April 25, 2024
Economy

UK economy falls into recession, adding to Sunak’s election challenge


LONDON: Britain sank into recession at the end of last year on high inflation and a cost-of-living crisis, dealing a blow to Prime Minister Rishi Sunak before this year’s election.

Gross domestic product shrank 0.3 per cent in the fourth quarter of 2023 after contracting 0.1 per cent in the prior three months, the Office for National Statistics (ONS) said in a statement.

That places the economy in recession, which is defined as two successive quarters of falling GDP.

The news delivers a major blow to Sunak, who has vowed to grow the economy as one of his top five priorities.

His governing Conservatives are currently trailing Keir Starmer’s main opposition Labour Party ahead of a general election.

It also marks the UK’s first recession since the first half of 2020, when the economy was slammed by fallout from the COVID-19 pandemic.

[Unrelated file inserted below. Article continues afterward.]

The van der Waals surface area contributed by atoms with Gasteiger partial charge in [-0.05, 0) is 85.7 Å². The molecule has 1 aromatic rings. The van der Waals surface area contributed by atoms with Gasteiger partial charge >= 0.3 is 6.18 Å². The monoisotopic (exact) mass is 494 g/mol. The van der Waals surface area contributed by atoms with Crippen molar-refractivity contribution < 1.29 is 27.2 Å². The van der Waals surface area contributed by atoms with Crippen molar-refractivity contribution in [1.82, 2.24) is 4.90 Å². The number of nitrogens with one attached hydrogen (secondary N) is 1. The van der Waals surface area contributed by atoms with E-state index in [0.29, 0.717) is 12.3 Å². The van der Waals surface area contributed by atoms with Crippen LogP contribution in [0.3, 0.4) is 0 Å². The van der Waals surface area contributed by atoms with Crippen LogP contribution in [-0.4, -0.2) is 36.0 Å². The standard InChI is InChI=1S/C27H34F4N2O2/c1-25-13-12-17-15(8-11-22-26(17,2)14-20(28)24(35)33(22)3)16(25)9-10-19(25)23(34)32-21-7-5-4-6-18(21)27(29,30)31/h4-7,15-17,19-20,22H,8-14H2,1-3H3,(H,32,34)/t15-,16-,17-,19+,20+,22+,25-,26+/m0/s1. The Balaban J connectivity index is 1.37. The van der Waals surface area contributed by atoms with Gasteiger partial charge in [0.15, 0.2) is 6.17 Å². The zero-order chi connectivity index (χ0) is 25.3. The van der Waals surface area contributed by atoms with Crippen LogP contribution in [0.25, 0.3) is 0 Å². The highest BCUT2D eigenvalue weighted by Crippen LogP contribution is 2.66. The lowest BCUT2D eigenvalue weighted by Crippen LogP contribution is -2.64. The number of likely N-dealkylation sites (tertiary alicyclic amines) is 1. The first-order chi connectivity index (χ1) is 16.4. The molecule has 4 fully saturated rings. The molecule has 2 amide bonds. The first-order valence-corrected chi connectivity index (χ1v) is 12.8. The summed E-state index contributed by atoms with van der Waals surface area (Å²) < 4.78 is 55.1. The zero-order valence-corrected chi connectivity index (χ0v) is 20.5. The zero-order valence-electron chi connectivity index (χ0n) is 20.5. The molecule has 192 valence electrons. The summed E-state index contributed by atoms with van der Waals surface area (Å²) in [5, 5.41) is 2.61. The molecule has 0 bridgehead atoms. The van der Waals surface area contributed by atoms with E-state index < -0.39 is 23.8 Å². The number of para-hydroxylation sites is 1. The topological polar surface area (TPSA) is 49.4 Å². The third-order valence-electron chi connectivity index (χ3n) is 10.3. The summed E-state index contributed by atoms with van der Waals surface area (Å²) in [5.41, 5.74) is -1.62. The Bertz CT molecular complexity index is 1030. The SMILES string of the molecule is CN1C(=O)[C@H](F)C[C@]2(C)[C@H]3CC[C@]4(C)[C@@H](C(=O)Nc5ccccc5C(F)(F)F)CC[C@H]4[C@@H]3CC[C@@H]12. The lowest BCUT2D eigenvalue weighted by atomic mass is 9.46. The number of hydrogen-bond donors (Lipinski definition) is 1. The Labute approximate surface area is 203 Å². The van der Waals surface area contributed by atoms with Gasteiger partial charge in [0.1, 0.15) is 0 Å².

“Our initial estimate shows the UK economy contracted in the fourth quarter of 2023,” said ONS director of economic statistics Liz McKeown.

“While it has now shrunk for two consecutive quarters, across 2023 as a whole the economy has been broadly flat.

“All the main sectors fell on the quarter, with manufacturing, construction and wholesale being the biggest drags on growth.”

In reaction to the data, Finance Minister Jeremy Hunt added that “high inflation is the single biggest barrier to growth”.

The recession news data comes one day after separate official data showed that UK inflation held at 4.0 per cent in January from December, or double the Bank of England’s target rate.

Britain’s economy has been stagnating for nearly two years, though recessions in the country have become increasingly rare as the economy grows larger and more mature.

The COVID-19 pandemic triggered the deepest contraction on record over two quarters in early 2020. Before that the global financial crisis sparked a severe recession that lasted just over a year, from the second quarter of 2008 through to the second quarter of 2009.



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